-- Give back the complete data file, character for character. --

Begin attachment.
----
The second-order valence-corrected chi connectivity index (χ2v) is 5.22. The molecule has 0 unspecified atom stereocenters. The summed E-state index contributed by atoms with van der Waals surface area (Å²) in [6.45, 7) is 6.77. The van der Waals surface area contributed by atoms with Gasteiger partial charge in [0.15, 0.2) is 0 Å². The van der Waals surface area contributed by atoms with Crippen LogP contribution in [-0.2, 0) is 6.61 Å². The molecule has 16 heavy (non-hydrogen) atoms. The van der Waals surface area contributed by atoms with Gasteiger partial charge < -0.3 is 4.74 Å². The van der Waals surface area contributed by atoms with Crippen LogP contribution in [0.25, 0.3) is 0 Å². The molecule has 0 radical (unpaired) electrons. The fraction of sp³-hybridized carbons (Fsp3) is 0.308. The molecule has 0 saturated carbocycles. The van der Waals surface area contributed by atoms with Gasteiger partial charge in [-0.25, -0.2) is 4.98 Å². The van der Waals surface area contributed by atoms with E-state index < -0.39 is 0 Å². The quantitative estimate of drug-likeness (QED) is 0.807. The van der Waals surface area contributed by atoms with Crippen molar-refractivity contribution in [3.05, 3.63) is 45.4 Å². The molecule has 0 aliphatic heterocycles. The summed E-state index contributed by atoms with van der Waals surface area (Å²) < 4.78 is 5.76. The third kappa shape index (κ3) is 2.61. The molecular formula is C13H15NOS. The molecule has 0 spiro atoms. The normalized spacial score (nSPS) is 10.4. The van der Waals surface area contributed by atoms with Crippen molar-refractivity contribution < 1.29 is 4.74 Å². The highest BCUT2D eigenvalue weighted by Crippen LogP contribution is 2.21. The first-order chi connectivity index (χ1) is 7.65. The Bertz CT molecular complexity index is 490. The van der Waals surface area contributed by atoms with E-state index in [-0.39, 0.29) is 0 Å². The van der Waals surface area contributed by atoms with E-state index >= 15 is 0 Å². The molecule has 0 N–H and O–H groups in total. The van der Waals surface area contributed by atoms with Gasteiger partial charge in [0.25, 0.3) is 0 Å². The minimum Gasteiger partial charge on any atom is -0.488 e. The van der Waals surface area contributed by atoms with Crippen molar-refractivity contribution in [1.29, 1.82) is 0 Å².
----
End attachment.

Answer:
The second-order valence-corrected chi connectivity index (χ2v) is 5.22. The molecule has 0 unspecified atom stereocenters. The summed E-state index contributed by atoms with van der Waals surface area (Å²) in [6.45, 7) is 6.77. The van der Waals surface area contributed by atoms with Gasteiger partial charge in [0.15, 0.2) is 0 Å². The van der Waals surface area contributed by atoms with Crippen LogP contribution in [-0.2, 0) is 6.61 Å². The molecule has 16 heavy (non-hydrogen) atoms. The van der Waals surface area contributed by atoms with Gasteiger partial charge < -0.3 is 4.74 Å². The van der Waals surface area contributed by atoms with Crippen LogP contribution in [0.25, 0.3) is 0 Å². The molecule has 0 radical (unpaired) electrons. The fraction of sp³-hybridized carbons (Fsp3) is 0.308. The molecule has 0 saturated carbocycles. The van der Waals surface area contributed by atoms with Gasteiger partial charge in [-0.25, -0.2) is 4.98 Å². The van der Waals surface area contributed by atoms with E-state index < -0.39 is 0 Å². The quantitative estimate of drug-likeness (QED) is 0.807. The van der Waals surface area contributed by atoms with Crippen molar-refractivity contribution in [3.05, 3.63) is 45.4 Å². The molecule has 0 aliphatic heterocycles. The summed E-state index contributed by atoms with van der Waals surface area (Å²) < 4.78 is 5.76. The third kappa shape index (κ3) is 2.61. The molecular formula is C13H15NOS. The molecule has 0 spiro atoms. The normalized spacial score (nSPS) is 10.4. The van der Waals surface area contributed by atoms with Crippen molar-refractivity contribution < 1.29 is 4.74 Å². The highest BCUT2D eigenvalue weighted by Crippen LogP contribution is 2.21. The first-order chi connectivity index (χ1) is 7.65. The Bertz CT molecular complexity index is 490. The van der Waals surface area contributed by atoms with E-state index in [-0.39, 0.29) is 0 Å². The van der Waals surface area contributed by atoms with E-state index >= 15 is 0 Å². The molecule has 0 N–H and O–H groups in total. The van der Waals surface area contributed by atoms with Gasteiger partial charge in [0.25, 0.3) is 0 Å². The minimum Gasteiger partial charge on any atom is -0.488 e. The van der Waals surface area contributed by atoms with Crippen molar-refractivity contribution in [1.29, 1.82) is 0 Å².